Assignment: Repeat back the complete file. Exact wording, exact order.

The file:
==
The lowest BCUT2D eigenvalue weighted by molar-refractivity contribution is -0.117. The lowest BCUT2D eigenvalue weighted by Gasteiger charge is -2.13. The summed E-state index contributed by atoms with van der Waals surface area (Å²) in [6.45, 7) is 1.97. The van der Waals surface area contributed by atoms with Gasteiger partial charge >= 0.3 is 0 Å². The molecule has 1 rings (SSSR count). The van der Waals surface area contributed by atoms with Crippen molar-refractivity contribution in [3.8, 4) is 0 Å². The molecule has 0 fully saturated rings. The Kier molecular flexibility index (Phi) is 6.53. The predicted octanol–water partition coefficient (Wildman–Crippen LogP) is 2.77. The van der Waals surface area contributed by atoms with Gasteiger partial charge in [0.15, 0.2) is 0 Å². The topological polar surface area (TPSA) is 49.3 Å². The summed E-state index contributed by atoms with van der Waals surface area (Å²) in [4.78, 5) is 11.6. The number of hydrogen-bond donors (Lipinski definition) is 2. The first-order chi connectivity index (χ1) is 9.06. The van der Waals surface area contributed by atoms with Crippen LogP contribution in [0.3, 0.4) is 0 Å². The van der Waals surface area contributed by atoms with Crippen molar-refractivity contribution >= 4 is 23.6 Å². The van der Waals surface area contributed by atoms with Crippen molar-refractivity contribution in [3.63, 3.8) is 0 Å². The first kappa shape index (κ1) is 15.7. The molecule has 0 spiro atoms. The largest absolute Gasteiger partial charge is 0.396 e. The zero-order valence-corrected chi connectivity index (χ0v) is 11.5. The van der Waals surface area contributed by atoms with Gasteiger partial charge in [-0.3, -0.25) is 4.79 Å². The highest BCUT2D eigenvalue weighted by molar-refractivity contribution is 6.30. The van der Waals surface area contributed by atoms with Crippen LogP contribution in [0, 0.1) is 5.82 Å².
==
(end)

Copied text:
The lowest BCUT2D eigenvalue weighted by molar-refractivity contribution is -0.117. The lowest BCUT2D eigenvalue weighted by Gasteiger charge is -2.13. The summed E-state index contributed by atoms with van der Waals surface area (Å²) in [6.45, 7) is 1.97. The van der Waals surface area contributed by atoms with Gasteiger partial charge >= 0.3 is 0 Å². The molecule has 1 rings (SSSR count). The van der Waals surface area contributed by atoms with Crippen molar-refractivity contribution in [3.8, 4) is 0 Å². The molecule has 0 fully saturated rings. The Kier molecular flexibility index (Phi) is 6.53. The predicted octanol–water partition coefficient (Wildman–Crippen LogP) is 2.77. The van der Waals surface area contributed by atoms with Gasteiger partial charge in [0.15, 0.2) is 0 Å². The topological polar surface area (TPSA) is 49.3 Å². The summed E-state index contributed by atoms with van der Waals surface area (Å²) in [4.78, 5) is 11.6. The number of hydrogen-bond donors (Lipinski definition) is 2. The first-order chi connectivity index (χ1) is 9.06. The van der Waals surface area contributed by atoms with Crippen LogP contribution in [0.3, 0.4) is 0 Å². The van der Waals surface area contributed by atoms with Crippen molar-refractivity contribution >= 4 is 23.6 Å². The van der Waals surface area contributed by atoms with Crippen molar-refractivity contribution in [3.63, 3.8) is 0 Å². The first kappa shape index (κ1) is 15.7. The molecule has 0 spiro atoms. The largest absolute Gasteiger partial charge is 0.396 e. The zero-order valence-corrected chi connectivity index (χ0v) is 11.5. The van der Waals surface area contributed by atoms with Gasteiger partial charge in [-0.3, -0.25) is 4.79 Å². The highest BCUT2D eigenvalue weighted by molar-refractivity contribution is 6.30. The van der Waals surface area contributed by atoms with Crippen LogP contribution in [0, 0.1) is 5.82 Å².